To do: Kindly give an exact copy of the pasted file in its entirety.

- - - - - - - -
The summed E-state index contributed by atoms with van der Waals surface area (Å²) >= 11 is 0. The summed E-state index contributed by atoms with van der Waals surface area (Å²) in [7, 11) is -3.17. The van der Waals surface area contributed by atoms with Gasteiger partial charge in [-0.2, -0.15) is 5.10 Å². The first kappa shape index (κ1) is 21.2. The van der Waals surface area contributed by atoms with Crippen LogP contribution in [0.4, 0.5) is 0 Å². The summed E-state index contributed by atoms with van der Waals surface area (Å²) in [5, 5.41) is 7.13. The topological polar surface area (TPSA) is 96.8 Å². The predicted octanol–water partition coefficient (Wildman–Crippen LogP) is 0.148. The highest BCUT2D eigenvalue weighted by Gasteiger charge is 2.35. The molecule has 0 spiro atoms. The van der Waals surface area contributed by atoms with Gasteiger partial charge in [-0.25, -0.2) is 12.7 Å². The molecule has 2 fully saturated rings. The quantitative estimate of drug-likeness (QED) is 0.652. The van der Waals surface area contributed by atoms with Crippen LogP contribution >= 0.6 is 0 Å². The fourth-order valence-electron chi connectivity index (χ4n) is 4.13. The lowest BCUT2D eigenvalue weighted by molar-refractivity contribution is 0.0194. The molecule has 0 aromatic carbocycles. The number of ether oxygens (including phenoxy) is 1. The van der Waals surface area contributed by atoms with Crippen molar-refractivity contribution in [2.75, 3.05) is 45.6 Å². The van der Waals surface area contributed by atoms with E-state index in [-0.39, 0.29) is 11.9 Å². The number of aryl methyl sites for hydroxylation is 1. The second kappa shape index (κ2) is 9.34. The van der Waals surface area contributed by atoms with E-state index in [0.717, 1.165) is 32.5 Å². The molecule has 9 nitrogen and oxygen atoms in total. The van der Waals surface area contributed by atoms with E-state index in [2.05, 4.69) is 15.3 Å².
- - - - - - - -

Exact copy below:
The summed E-state index contributed by atoms with van der Waals surface area (Å²) >= 11 is 0. The summed E-state index contributed by atoms with van der Waals surface area (Å²) in [7, 11) is -3.17. The van der Waals surface area contributed by atoms with Gasteiger partial charge in [-0.2, -0.15) is 5.10 Å². The first kappa shape index (κ1) is 21.2. The van der Waals surface area contributed by atoms with Crippen LogP contribution in [0.4, 0.5) is 0 Å². The summed E-state index contributed by atoms with van der Waals surface area (Å²) in [5, 5.41) is 7.13. The topological polar surface area (TPSA) is 96.8 Å². The predicted octanol–water partition coefficient (Wildman–Crippen LogP) is 0.148. The highest BCUT2D eigenvalue weighted by Gasteiger charge is 2.35. The molecule has 0 spiro atoms. The van der Waals surface area contributed by atoms with Gasteiger partial charge in [-0.25, -0.2) is 12.7 Å². The molecule has 2 fully saturated rings. The quantitative estimate of drug-likeness (QED) is 0.652. The van der Waals surface area contributed by atoms with Crippen LogP contribution >= 0.6 is 0 Å². The fourth-order valence-electron chi connectivity index (χ4n) is 4.13. The lowest BCUT2D eigenvalue weighted by molar-refractivity contribution is 0.0194. The molecule has 0 aromatic carbocycles. The number of ether oxygens (including phenoxy) is 1. The van der Waals surface area contributed by atoms with Crippen molar-refractivity contribution in [2.75, 3.05) is 45.6 Å². The van der Waals surface area contributed by atoms with E-state index in [-0.39, 0.29) is 11.9 Å². The number of aryl methyl sites for hydroxylation is 1. The second kappa shape index (κ2) is 9.34. The van der Waals surface area contributed by atoms with E-state index in [0.717, 1.165) is 32.5 Å². The molecule has 9 nitrogen and oxygen atoms in total. The van der Waals surface area contributed by atoms with E-state index in [2.05, 4.69) is 15.3 Å².